Who's Who of Professional Women


Roslyn Blyn-LaDrew strongly believes that the more languages a person knows, the better they understand other people and cultures. She experienced this first hand as a child, when she lived in India for a year and was first introduced to Hindi. Knowing the language really helped her feel connected; she knew she had to pursue it further. Then, when Dr. Blyn-LaDrew was a bit older, Irish folktales and Irish music caught her eye. She was intrigued by the sense of magic and supernatural in the stories. Dr. Blyn-LaDrew came to realize that not everyone in Ireland speaks Irish, however, and that an understanding of the original language was necessary to really get the material. She began studying Celtic languages at 17 years old, and hasn’t looked back since.

In 1990, Dr. Blyn-LaDrew brought her expertise to the University of Pennsylvania. She feels that teaching Irish studies was a way to remain involved in a language that doesn’t have many modern speakers. Her expertise in Irish Gaelic helped her thrive in the school’s Penn Language Center, where she remains to this day. Her main goal is to nurture her students’ proficiency in the language.

Dr. Blyn-LaDrew prepared for her endeavors by earning a PhD from the University of Pennsylvania in 1995 and a Bachelor of Arts from Harvard University. She then joined prominent organizations like the American Conference of Irish Studies and the North American Association of Celtic Language Teachers. She served the latter as president from 2001 to 2002. One of the things that helped her most, however, was studying in Ireland, Wales, Scotland, and Newfoundland. It gave her education a much more personal touch.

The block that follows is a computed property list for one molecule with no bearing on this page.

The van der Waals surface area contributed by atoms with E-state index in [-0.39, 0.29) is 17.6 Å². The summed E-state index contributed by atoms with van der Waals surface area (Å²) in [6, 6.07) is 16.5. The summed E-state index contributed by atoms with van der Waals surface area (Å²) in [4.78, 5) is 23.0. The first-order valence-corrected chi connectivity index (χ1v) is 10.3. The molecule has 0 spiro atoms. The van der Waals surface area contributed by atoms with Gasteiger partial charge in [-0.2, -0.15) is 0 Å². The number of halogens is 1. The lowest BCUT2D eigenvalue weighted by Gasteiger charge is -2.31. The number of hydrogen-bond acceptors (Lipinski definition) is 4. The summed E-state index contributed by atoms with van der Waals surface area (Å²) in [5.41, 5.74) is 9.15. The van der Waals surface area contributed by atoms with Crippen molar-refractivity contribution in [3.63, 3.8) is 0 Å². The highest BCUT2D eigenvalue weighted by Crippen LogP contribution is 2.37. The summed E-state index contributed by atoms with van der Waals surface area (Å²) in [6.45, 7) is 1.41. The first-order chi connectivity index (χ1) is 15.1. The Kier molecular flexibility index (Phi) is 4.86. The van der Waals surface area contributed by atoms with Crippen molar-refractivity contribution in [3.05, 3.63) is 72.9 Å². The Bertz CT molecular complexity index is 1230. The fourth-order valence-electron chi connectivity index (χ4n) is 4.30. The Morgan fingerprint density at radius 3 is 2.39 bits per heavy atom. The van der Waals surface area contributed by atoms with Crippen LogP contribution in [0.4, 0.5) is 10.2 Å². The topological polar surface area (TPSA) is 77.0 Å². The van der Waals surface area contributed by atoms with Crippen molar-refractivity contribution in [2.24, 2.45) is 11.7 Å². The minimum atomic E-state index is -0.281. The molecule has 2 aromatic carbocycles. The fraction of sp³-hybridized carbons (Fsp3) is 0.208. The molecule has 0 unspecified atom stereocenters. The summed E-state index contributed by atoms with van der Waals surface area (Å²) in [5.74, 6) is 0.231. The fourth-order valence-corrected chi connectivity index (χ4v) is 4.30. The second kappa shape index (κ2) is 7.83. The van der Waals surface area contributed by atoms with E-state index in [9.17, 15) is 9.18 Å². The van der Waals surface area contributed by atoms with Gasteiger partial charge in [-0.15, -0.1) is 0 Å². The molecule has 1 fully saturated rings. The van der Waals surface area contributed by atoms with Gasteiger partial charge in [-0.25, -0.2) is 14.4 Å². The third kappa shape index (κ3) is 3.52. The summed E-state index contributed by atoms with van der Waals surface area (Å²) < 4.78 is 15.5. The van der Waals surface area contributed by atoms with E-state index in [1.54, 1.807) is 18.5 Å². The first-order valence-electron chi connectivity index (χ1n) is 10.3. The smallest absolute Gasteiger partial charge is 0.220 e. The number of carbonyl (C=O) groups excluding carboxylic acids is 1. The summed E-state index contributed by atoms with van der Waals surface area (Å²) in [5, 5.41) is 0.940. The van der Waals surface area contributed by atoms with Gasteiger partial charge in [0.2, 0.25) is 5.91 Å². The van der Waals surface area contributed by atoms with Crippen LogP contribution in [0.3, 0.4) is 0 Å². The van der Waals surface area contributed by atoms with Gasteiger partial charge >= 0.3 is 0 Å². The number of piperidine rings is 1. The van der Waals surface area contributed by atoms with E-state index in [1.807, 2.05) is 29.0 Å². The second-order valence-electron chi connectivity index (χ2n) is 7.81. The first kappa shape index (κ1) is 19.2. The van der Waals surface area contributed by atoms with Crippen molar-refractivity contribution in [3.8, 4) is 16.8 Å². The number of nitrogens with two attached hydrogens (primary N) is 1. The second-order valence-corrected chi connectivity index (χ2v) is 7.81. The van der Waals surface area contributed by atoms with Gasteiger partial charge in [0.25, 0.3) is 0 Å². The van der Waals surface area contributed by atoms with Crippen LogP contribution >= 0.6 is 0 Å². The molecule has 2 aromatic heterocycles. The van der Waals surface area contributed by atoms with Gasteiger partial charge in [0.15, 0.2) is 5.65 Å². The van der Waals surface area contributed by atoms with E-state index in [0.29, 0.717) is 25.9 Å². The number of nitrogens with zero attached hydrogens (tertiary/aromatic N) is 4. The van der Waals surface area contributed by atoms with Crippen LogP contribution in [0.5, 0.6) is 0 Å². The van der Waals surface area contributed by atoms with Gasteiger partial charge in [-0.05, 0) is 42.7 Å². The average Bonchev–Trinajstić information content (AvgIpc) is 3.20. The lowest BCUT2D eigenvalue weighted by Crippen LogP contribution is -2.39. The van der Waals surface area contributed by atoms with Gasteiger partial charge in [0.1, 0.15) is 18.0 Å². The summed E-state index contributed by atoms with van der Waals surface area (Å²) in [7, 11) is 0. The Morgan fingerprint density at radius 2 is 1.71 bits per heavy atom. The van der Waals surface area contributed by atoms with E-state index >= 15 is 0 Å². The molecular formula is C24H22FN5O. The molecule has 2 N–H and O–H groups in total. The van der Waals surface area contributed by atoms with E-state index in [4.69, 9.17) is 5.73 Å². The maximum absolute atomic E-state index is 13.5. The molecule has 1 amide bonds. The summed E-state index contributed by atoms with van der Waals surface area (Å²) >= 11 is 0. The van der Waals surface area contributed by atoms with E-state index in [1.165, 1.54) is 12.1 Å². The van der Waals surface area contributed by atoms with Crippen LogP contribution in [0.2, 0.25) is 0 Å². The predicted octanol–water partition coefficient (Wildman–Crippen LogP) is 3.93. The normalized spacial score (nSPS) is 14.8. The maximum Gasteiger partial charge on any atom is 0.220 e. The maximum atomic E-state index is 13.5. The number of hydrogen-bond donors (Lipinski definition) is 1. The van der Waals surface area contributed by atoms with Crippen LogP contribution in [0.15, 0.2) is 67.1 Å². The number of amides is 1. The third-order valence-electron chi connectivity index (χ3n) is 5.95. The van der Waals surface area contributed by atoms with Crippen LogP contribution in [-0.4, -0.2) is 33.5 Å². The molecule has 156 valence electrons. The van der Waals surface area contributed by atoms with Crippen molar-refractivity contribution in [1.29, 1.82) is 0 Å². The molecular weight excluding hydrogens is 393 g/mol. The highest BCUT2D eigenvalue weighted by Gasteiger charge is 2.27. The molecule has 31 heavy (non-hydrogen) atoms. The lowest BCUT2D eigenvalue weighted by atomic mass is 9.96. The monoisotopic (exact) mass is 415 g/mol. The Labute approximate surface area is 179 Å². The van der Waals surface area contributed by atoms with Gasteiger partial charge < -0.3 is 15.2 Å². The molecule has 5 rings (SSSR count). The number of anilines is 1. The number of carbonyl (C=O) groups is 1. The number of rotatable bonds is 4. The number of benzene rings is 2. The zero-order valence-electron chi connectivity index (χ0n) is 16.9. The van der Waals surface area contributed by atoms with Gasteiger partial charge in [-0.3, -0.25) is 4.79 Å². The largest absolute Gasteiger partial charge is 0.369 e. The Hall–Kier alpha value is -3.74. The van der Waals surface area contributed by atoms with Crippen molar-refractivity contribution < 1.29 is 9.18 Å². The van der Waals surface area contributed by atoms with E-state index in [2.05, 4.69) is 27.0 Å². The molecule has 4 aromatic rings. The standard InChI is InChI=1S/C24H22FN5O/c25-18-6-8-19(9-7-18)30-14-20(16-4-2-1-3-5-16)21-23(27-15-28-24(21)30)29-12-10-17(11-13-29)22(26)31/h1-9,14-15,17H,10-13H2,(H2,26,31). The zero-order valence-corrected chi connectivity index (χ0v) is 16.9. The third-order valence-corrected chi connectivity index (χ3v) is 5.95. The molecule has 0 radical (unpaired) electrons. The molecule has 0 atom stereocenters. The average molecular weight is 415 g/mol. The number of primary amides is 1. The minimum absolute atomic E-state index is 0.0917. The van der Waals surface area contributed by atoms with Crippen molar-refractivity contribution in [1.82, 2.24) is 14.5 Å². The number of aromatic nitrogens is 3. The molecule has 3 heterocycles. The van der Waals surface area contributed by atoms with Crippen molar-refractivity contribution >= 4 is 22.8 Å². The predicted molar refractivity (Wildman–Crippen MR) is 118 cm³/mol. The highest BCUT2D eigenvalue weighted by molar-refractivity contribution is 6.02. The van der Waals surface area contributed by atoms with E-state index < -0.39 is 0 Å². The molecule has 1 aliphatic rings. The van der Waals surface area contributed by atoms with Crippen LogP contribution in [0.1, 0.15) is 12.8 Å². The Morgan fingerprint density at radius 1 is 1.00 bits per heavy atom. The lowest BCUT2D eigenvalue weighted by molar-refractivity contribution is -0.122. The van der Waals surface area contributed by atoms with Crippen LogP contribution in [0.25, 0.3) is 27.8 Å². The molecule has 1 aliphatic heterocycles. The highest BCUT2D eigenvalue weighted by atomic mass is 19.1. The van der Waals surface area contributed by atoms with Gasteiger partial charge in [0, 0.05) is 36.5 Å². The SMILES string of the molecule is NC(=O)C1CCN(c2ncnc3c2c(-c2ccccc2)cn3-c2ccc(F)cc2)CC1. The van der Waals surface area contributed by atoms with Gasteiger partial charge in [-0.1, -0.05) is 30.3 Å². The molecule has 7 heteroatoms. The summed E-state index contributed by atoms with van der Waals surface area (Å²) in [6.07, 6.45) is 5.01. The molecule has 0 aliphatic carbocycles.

When Dr. Blyn-LaDrew isn’t in the classroom, she enjoys writing and music. She is the co-author of “Colloquial Irish,” the translator of “Clóicín Dearg,” and a columnist for The Irish Edition. She also contributes articles to professional journals, like the Journal of Celtic Language Learning and Folklore Forum, and is a professional blogger through Transparent Language.

In recognition of her efforts, Dr. Blyn-LaDrew was honored with an award, The Irish Education 100, from The Irish Consulate in 2014 and a travel grant, Daltai na Gaeilge, in 2000. Her achievements were highlighted in seven editions of Who’s Who in America and one of Who’s Who of American Women.


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